It’s a one-two punch from the courts. They illegally ventured into national sovereignty policy, something they promised not to do for 200 years, by mandating that anyone who breaks into our country with a kid get de facto amnesty. Then, when the inevitable rush for this amnesty creates an impossible humanitarian situation for Border Patrol and ICE, immigrants get to sue in court to complain about the accommodations and demand that we taxpayers pay for them.
On Thursday, a panel of three Democrat appointees ruled that the Flores settlement, itself a made-up judicial legislative scheme from a single California judge in 2017, requires facilities to provide migrants with soap and toothbrushes. “Assuring that children eat enough edible food, drink clean water, are housed in hygienic facilities with sanitary bathrooms, have soap and toothpaste, and are not sleep-deprived are without doubt essential to the children’s safety,” wrote Judge Marsha Berzon, a Clinton appointee, on behalf of the panel. Becoming ever more specific over the original settlement itself, the court ruled that the listed items fall under the rubric of “safe and sanitary conditions.”
Of course any temporary confinement as part of enforcing our laws at our border must be done as humanely as practicable. It’s not the toothpaste or toothbrushes that are the problem, but what these lawless judicial mandates represent: The taxpayers of this country are compelled to pay for those breaking into our country.
We didn’t ask any of these people to come here. This is our country, and all the history of immigration law ensures that we should not pay a dime for this. In fact, under the immigration laws in effect during the Great Wave, even the cost of deportations wasn’t born by the taxpayers, but by the ship companies that transported inadmissible aliens. Yet today, the American people are forced to pay billions of dollars for care of mostly illegal immigrants at the border. Who says a court has jurisdiction to mandate these things or to grant standing to illegal aliens in the first place?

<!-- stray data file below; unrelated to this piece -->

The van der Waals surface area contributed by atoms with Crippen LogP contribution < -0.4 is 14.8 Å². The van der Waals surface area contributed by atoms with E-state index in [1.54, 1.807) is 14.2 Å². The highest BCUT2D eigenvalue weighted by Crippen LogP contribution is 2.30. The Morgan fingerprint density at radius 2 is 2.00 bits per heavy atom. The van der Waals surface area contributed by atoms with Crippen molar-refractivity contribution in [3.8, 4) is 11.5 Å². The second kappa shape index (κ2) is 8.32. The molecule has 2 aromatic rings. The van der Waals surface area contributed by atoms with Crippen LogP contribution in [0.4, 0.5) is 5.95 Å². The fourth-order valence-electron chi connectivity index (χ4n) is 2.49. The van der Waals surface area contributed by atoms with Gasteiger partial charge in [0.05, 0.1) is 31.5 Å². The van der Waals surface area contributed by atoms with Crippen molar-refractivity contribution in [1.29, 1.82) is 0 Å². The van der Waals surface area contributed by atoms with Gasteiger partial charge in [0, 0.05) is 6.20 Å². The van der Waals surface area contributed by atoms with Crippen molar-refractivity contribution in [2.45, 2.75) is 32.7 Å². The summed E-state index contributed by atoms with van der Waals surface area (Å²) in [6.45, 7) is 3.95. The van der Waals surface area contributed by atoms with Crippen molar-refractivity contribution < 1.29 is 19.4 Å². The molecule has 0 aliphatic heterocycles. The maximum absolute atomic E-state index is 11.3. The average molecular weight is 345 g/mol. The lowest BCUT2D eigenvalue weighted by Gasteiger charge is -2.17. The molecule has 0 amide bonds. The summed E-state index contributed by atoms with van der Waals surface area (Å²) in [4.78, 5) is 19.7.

How come nobody in the executive branch is asserting settled case law on sovereignty and questioning the role of the courts in this entire issue? Already as far back as the 1950s, the Supreme Court had already said, “For over a half century this Court has held that the detention of an alien in custody pending determination of his admissibility does not legally constitute an entry though the alien is physically within the United States.” Leng May Ma v. Barber, 1958. They simply should not get standing for any of these lawsuits.
Imagine if there were a bill in Congress inviting every impoverished person in the world to come to our border so we could provide them with billions of dollars’ worth of aid. Do you think such a bill would pass? Yet lower courts that will never be accountable to the electorate have been ceded power by the other branches of government to do this.
If we are responsible to ensure our standard for living to those who break into our country, why don’t we have an obligation to take care of the old or disabled in their home countries who weren’t able to make the trip? Why should those who violate our laws, empowering dangerous cartels that kill Americans with drugs, be treated better than those who never made the trip?
This is a bottomless pit. Who ever voted to pay for this? And why is the government not providing us with the taxpayer tab of the medical and humanitarian care, including lengthy hospital stays and taxpayer-funded surgeries? Our laws stress that anyone who is likely to be a public charge is inadmissible, yet scores of illegal immigrants come explicitly for the purpose of hospital care.
This is why it would be a good idea to allow Americans to sue the government for not enforcing our laws protecting the American taxpayer from public charge. If we are going to serve as the world’s hospital, babysitter, and food pantry, shouldn’t that be decided by the people, not unelected judges violating current law? And if illegal aliens can now sue taxpayers, why shouldn’t it be a two-way street? When do we get to sue for the billions of dollars we must pay?
Daniel Horowitz is a senior editor of Conservative Review. Follow him on Twitter @RMConservative.